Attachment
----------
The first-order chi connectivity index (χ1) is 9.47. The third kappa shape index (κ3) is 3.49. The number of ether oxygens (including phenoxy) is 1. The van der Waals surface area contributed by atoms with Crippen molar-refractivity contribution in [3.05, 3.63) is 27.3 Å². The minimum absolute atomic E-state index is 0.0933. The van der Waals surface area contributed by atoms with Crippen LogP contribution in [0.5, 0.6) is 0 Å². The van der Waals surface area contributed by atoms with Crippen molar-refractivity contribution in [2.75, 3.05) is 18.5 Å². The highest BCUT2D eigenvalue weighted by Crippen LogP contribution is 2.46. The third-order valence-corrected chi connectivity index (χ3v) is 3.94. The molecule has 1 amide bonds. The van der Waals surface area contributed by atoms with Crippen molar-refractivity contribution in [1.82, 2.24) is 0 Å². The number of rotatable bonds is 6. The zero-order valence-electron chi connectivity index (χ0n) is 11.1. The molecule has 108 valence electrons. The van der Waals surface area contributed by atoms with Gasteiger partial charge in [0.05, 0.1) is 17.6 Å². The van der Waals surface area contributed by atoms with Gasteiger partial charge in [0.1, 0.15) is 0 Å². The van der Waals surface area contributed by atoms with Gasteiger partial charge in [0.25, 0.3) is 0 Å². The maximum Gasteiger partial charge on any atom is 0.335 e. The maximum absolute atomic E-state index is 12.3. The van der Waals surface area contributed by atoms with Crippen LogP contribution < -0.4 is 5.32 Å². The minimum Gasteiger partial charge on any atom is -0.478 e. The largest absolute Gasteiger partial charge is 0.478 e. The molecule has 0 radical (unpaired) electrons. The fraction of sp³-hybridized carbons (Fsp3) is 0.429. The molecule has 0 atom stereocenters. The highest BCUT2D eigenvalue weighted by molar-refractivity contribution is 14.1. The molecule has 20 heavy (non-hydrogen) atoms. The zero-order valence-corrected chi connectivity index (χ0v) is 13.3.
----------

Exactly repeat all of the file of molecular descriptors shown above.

The first-order chi connectivity index (χ1) is 9.47. The third kappa shape index (κ3) is 3.49. The number of ether oxygens (including phenoxy) is 1. The van der Waals surface area contributed by atoms with Crippen molar-refractivity contribution in [3.05, 3.63) is 27.3 Å². The minimum absolute atomic E-state index is 0.0933. The van der Waals surface area contributed by atoms with Crippen LogP contribution in [0.5, 0.6) is 0 Å². The van der Waals surface area contributed by atoms with Crippen molar-refractivity contribution in [2.75, 3.05) is 18.5 Å². The highest BCUT2D eigenvalue weighted by Crippen LogP contribution is 2.46. The third-order valence-corrected chi connectivity index (χ3v) is 3.94. The molecule has 1 amide bonds. The van der Waals surface area contributed by atoms with Crippen molar-refractivity contribution in [1.82, 2.24) is 0 Å². The number of rotatable bonds is 6. The zero-order valence-electron chi connectivity index (χ0n) is 11.1. The molecule has 108 valence electrons. The van der Waals surface area contributed by atoms with Gasteiger partial charge in [0.05, 0.1) is 17.6 Å². The van der Waals surface area contributed by atoms with Gasteiger partial charge in [0.1, 0.15) is 0 Å². The van der Waals surface area contributed by atoms with Gasteiger partial charge in [0.25, 0.3) is 0 Å². The maximum Gasteiger partial charge on any atom is 0.335 e. The maximum absolute atomic E-state index is 12.3. The van der Waals surface area contributed by atoms with Crippen LogP contribution < -0.4 is 5.32 Å². The minimum Gasteiger partial charge on any atom is -0.478 e. The largest absolute Gasteiger partial charge is 0.478 e. The molecule has 0 radical (unpaired) electrons. The fraction of sp³-hybridized carbons (Fsp3) is 0.429. The molecule has 0 atom stereocenters. The highest BCUT2D eigenvalue weighted by molar-refractivity contribution is 14.1. The molecule has 20 heavy (non-hydrogen) atoms. The zero-order valence-corrected chi connectivity index (χ0v) is 13.3.